LAST MINUTE’s change of political color and affiliation during the first week of October made it more evident that political parties and ideologies have become of little importance in the Philippine elections.
Ferdinand “Bongbong” Marcos Jr. quit the Nationalist Party to become chairman of the Partido Federal ng Pilipinas (PFP) on the eve of his nomination certificate (CoC) for the presidency on October 6. From 1980, when he became vice-president governor of Ilocos Norte, he remained with the Kilusang Bagong Lipunan (KBL), which his father organized in 1978 with defectors from the Nacionalista and Liberal parties.
Marcos was not known as a defender of federalism, an ideology his new party defended. In fact, when the Duterte administration was trying to switch from the current unitary presidential form of government, Marcos warned against it, saying the people were not yet ready for it.
Despite the change of party, Marcos is sticking to the KBL campaign color, which is red.
To date, he does not yet have a running mate and list in the Senate. Speculation is circulating that he could step up to the vice-presidency if Davao city mayor Sara Duterte-Carpio decides to join the presidential race, or if Duterte-Carpio is his vice-presidential running mate.
On October 7, Vice-President Maria Leonor “Leni” Robredo attended a press conference to announce her decision to run for president. She wore a pink ribbon and a face mask, losing the Liberal Party (LP) yellow. She has deposited her CoC as an independent candidate although she remains president of the LP and her vice-president running mate is the president of the LP, Senator Francis “Kiko” Pangilinan.
While adopting pink as his campaign color, Robredo did not really turn his back on LP, the party of her late husband, Jesse Robredo, who was secretary of the Home Office and Local Government when he died in 2012. .
Among the main presidential candidates in the 2022 elections, the mayor of Manila Francisco “Isko Moreno” Domagoso leads the political parties, from Asenso Manileño in 2007 when he ran for the first time as councilor, to the Liberal Party in 2010 as vice-president. mayor of then-mayor Alfredo Lim, in Pwersa ng Masang Pilipino as deputy mayor of former president Joseph Estrada in 2013, at Partido Galing from Grace Poe to the Puso coalition when he ran for the Senate but lost in 2016. Domagoso is now president and standard-bearer of Aksyon Demokratiko, founded by the late Senator Raul Roco for his presidential candidacy in 1998.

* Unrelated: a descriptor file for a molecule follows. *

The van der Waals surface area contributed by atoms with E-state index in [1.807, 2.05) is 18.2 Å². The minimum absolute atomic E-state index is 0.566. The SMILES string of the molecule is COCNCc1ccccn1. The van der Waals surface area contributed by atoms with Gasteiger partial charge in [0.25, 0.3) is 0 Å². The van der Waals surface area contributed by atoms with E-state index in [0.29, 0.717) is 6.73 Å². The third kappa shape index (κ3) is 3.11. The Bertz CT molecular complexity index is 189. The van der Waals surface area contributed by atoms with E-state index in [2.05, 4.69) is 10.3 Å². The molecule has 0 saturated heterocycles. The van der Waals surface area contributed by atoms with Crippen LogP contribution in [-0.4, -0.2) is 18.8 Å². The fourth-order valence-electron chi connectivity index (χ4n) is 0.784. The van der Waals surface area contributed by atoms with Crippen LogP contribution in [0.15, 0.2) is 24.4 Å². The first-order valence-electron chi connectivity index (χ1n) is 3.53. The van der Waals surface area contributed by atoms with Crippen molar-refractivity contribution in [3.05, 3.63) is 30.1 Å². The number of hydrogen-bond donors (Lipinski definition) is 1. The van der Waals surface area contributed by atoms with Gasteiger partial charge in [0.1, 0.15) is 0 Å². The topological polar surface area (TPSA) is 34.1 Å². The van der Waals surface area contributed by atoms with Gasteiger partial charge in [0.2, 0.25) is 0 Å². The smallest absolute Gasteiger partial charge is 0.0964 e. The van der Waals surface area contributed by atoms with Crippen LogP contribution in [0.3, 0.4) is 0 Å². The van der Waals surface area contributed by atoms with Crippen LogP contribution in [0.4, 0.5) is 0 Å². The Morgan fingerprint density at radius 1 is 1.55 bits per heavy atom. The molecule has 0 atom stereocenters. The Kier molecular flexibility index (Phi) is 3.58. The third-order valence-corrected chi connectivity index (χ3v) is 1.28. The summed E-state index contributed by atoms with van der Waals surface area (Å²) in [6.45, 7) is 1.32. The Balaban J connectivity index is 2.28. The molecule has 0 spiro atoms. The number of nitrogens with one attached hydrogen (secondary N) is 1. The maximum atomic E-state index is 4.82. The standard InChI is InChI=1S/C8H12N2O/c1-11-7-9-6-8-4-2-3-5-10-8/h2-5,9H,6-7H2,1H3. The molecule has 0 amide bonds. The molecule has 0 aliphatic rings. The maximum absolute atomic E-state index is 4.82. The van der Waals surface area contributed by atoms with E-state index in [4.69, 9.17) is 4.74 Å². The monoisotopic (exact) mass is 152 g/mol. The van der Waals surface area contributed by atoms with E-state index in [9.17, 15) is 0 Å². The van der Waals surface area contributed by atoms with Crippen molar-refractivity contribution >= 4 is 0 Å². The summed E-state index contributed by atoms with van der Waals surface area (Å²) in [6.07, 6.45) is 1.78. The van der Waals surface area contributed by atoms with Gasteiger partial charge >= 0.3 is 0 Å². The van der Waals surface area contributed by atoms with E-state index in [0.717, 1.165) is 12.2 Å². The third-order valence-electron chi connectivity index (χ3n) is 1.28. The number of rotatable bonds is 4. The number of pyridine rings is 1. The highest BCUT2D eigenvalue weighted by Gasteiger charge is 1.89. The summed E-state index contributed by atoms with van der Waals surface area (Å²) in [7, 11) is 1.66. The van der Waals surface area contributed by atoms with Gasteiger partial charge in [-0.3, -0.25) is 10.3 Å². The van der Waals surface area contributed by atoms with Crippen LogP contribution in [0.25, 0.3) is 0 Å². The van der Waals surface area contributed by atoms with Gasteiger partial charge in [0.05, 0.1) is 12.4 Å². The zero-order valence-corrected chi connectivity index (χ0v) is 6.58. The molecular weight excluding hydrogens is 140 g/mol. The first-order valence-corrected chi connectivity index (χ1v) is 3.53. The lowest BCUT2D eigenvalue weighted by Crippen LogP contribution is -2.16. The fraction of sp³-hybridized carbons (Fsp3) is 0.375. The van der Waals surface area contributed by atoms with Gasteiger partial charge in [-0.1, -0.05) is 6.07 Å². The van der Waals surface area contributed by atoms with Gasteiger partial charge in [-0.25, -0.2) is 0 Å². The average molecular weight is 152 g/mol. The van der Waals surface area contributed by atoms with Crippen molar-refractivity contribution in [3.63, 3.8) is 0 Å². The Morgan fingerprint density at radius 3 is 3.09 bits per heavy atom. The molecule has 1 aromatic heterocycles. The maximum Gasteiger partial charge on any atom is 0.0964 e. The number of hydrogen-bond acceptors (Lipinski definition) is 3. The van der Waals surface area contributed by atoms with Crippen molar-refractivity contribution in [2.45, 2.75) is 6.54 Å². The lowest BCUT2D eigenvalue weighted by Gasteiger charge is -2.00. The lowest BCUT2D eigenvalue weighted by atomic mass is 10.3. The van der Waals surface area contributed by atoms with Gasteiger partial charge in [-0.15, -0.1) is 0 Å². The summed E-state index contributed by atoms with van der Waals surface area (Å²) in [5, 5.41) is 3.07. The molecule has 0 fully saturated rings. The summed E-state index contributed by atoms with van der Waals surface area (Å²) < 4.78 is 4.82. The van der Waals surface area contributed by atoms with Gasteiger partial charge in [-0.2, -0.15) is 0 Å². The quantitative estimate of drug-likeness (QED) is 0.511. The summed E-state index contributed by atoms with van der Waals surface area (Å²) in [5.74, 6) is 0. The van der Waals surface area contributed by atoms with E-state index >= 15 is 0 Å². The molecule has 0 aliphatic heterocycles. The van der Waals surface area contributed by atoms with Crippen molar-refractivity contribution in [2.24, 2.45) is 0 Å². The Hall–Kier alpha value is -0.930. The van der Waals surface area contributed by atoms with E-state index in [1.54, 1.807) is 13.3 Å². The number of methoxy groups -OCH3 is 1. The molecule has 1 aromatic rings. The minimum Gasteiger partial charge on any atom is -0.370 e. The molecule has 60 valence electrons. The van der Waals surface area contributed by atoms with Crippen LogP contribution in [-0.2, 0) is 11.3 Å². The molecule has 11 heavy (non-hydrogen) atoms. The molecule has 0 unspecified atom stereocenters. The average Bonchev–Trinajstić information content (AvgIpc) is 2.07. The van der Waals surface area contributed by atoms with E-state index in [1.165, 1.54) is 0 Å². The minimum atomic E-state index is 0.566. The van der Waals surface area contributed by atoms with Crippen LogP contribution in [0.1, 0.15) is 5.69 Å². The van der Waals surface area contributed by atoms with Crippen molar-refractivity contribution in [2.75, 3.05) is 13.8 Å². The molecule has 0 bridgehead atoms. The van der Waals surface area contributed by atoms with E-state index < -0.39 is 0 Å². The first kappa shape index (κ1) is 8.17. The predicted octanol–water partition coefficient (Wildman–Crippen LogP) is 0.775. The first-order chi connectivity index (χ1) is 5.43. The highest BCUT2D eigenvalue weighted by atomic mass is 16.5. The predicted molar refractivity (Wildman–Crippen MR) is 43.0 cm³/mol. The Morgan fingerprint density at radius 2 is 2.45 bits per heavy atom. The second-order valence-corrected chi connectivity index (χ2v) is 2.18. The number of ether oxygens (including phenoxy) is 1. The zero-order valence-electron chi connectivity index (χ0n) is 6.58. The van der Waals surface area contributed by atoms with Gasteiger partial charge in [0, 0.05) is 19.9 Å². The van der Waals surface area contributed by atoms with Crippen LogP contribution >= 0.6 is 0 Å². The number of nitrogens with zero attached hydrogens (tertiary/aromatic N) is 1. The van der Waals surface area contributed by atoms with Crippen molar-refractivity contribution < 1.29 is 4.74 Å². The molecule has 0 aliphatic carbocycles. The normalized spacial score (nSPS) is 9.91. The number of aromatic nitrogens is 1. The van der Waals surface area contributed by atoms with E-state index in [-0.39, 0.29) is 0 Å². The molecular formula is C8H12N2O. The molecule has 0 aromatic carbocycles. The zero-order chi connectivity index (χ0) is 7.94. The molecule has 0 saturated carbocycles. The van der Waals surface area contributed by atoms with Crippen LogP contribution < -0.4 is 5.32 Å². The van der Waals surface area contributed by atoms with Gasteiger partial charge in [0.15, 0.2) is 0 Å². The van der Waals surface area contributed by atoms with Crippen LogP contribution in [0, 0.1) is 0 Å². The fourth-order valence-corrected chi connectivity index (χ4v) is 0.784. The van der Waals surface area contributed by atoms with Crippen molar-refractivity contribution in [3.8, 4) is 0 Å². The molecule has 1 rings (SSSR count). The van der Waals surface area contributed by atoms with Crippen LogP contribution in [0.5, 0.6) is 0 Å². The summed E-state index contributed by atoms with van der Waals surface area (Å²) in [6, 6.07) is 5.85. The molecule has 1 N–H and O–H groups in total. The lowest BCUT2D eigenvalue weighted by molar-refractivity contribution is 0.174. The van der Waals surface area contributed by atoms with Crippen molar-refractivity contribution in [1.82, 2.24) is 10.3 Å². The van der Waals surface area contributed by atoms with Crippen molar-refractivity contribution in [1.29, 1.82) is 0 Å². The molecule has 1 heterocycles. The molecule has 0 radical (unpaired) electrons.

Last July, Senator Panfilo “Ping” Lacson became chairman of the Partido para sa Demokratikong Reporma, a party founded by former Defense Secretary Renato de Villa when he toppled the then-ruling Lakas-NUCD when he ousted the then ruling Lakas-NUCD. failed to secure his nomination as a presidential candidate in the 1998 elections.
After fighting for the leadership position against President Rodrigo Duterte’s allies in the Partido Demokratiko Pilipino-Lakas ng Bayan (PDP-Laban), Senator Emmanuel “Manny” Pacquiao is running for the presidency in an alliance made up of his faction at PDP-Laban, Probinsya Muna Development Initiative and the People’s Champions Movement.
When no less than presidential aspirants are used to jumping from party to party, it seems overkill for the country to reach political maturity. Several proposals had been tabled in Congress aimed at strengthening the political system, preventing party change and leveling the playing field between political parties, but these remained on the back burner.
Many of our political leaders are seen as political prostitutes, jumping from party to party, whichever can give them the best concessions.
The change of party occurs before and after the elections. Before the election, an aspirant would join any party that hosted him. As soon as this party loses in the elections, it quickly joins the new party in power.
Politicians no longer take ideologies into account when choosing which political parties to join. More often than not, the main consideration is personal accommodation and the favors he would get from the party.
Once elected, many engage in political prostitution, selling their votes to special interest groups, making them akin to people paid for sex. Most of them are candidates who donate money and other donations to win votes.
For the 2022 elections, let’s not patronize the political prostitutes who bastard the electoral exercise.